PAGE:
The natural highlights of New South Wales

by Jules on March 28, 2011

Sydney, the state capital of New South Wales, is just a stone’s throw from national parks, sandy beaches and beautiful mountains, and tourists miss out on the region’s incredible natural beauty if they don’t venture beyond the confines of the city.

From the coastal regions north and south of Sydney to the mountains, valleys and wineries found further inland, within a three hour drive of the city there’s a lot of variety in the landscapes. And while New South Wales offers plenty for adventure travellers willing to rough it in more basic accommodation, the more discerning traveller can enjoy luxurious, tailor made holidays to Australia staying in sumptuous lodges and spas even in the most remote of destinations.

Blue Mountains National Park and Thirlmere Lakes
Driving inland from Sydney for about an hour and a half, you find yourself amidst the hazy blue forests and sandstone outcrops of the World Heritage-listed Blue Mountains National Park, exploring the landscapes to the sounds of squawking parrots. Attracting more than three million visitors each year, this dreamy region offers spectacular bush walks with views of deep canyons and gorges, rainforests, waterfalls, eucalyptus trees and Aboriginal sites. The Katoomba Scenic Railway, originally constructed for a mining operation in the Jamison Valley in the 1880s, is the steepest railway in the world according to the Guinness Book of Records, and is now open to tourists. Alternatively, if you have a head for heights you can ride on the Scenic Skyway, a glass-bottom aerial cable car that glides across the gorge above the Katoomba Falls, 200 metres above the valley floor. If heights isn’t your thing, the Megalong Australian Heritage Centre offers land-based wilderness adventures on horse back or in a 4×4.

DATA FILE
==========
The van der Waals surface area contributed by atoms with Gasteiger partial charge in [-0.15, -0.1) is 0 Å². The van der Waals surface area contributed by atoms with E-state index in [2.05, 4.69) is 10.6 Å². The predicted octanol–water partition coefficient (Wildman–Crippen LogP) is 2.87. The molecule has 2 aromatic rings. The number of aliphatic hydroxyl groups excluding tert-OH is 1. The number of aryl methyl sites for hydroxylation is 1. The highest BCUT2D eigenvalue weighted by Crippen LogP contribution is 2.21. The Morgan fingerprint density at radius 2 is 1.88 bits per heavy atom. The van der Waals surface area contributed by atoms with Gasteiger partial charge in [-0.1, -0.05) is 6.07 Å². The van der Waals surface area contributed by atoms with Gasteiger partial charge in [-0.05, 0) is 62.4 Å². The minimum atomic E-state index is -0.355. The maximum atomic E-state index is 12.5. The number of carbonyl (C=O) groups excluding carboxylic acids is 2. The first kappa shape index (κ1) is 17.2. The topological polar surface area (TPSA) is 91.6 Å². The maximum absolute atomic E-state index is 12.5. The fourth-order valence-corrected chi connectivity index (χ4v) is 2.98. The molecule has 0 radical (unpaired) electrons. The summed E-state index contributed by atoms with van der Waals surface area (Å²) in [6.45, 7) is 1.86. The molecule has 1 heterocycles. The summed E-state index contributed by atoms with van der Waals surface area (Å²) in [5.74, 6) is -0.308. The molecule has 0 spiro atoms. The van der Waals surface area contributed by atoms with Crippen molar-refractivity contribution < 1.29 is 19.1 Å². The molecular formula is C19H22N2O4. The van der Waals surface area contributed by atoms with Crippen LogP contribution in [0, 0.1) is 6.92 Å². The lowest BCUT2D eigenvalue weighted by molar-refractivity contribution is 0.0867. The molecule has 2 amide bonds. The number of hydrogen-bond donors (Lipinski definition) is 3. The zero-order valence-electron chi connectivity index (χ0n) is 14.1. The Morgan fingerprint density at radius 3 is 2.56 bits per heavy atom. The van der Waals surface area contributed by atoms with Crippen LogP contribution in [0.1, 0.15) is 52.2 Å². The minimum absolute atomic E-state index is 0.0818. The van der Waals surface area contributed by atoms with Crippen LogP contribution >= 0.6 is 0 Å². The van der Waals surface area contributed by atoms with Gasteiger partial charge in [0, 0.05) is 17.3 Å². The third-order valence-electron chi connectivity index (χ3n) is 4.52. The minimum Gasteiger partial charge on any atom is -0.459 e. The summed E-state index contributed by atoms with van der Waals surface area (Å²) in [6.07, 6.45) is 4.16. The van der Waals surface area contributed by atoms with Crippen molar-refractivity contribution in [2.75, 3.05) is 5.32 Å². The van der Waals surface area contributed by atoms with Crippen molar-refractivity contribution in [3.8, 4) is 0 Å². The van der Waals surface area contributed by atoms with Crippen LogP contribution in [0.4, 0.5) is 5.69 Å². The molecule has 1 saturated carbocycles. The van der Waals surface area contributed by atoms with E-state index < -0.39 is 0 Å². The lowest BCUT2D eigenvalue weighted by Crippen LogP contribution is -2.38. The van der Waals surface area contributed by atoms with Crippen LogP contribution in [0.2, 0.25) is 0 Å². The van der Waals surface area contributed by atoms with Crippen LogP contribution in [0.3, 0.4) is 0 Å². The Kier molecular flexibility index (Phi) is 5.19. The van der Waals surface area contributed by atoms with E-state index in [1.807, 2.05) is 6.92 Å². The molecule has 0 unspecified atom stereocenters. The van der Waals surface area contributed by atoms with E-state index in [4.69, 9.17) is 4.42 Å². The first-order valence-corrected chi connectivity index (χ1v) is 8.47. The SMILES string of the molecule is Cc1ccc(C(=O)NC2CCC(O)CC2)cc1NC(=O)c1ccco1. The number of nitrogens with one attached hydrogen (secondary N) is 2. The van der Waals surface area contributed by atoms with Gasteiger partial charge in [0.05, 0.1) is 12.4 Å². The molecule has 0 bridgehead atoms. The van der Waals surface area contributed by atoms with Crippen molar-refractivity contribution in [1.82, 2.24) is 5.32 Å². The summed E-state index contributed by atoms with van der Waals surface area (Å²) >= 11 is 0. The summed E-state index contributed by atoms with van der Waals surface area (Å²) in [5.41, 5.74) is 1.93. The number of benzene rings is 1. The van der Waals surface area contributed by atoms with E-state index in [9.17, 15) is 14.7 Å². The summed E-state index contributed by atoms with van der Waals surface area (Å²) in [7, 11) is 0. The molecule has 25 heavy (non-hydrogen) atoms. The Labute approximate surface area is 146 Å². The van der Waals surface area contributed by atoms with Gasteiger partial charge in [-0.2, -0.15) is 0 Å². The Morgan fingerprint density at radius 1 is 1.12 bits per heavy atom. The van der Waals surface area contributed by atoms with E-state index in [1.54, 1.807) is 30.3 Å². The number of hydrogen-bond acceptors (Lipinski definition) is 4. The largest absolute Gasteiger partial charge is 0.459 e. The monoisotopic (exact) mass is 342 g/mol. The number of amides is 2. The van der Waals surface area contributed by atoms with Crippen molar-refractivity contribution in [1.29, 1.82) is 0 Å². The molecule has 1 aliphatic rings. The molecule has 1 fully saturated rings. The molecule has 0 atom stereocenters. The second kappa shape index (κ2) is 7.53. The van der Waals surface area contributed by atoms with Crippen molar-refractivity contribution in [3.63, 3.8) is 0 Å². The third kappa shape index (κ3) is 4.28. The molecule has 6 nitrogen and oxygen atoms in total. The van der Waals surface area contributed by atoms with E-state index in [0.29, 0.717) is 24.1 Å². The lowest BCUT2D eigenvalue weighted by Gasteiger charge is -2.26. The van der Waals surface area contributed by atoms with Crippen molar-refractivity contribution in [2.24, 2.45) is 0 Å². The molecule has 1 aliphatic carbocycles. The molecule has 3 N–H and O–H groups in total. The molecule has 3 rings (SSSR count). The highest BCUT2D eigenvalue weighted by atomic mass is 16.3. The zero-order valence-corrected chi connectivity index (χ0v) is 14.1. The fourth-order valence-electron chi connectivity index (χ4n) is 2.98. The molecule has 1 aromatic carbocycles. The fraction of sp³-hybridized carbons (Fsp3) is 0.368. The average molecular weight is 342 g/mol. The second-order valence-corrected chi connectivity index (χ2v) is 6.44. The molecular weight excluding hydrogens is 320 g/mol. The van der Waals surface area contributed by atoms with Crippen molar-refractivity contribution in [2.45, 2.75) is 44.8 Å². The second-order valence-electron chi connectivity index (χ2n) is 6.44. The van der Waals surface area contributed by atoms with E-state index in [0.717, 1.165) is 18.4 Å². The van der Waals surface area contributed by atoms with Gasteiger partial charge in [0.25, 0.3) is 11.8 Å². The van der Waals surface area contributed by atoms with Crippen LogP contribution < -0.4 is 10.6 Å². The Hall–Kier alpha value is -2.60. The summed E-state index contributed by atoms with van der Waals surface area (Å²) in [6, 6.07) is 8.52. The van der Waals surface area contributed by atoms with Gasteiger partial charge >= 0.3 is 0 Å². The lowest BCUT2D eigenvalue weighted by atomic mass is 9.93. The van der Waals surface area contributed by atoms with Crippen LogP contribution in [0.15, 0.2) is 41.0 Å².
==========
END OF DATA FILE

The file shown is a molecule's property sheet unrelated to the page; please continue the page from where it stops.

Central Coast
Within a couple of hours’ drive north of Sydney, the Central Coast boasts some lovely coastal towns, stunning beaches and several National Parks with lakes and abundant bird and wildlife.
The Entrance is one of the region’s most attractive coastal towns, in a beautiful setting surrounded by lakes and lagoons, bush walks and surf spots, while Tuggerah Lake is great for a lazy day cruising across the water, and Bateau Bay offers whale-watching trips from May to October. Avoca Beach has some well-known surf spots, and Ettalong Beach is popular with young families, with Bouddi National Park nearby.

Hunter Valley
For cheese and wine tasting, you can’t beat the Hunter Valley, located just a few hours’ drive north of Sydney. Home to many working wineries, some offer tours and tastings – including Rothbury Estate, McWilliams Mt Pleasant Estate and Tyrrels. Fast emerging as a gourmet region as well as a wine-producing centre, there are plenty of good al fresco restaurants scattered about the valley offering fine dining, and the drives themselves are beautiful, passing through rolling countryside and bush land. Once the novelty of wine-tasting has worn off, you could go canoeing on the Hunter River; play golf at one of the region’s courses; visit Tomago House, a beautiful National Trust property; ride on the Richmond Vale steam train; or splash out on a hot air balloon flight at sunrise.

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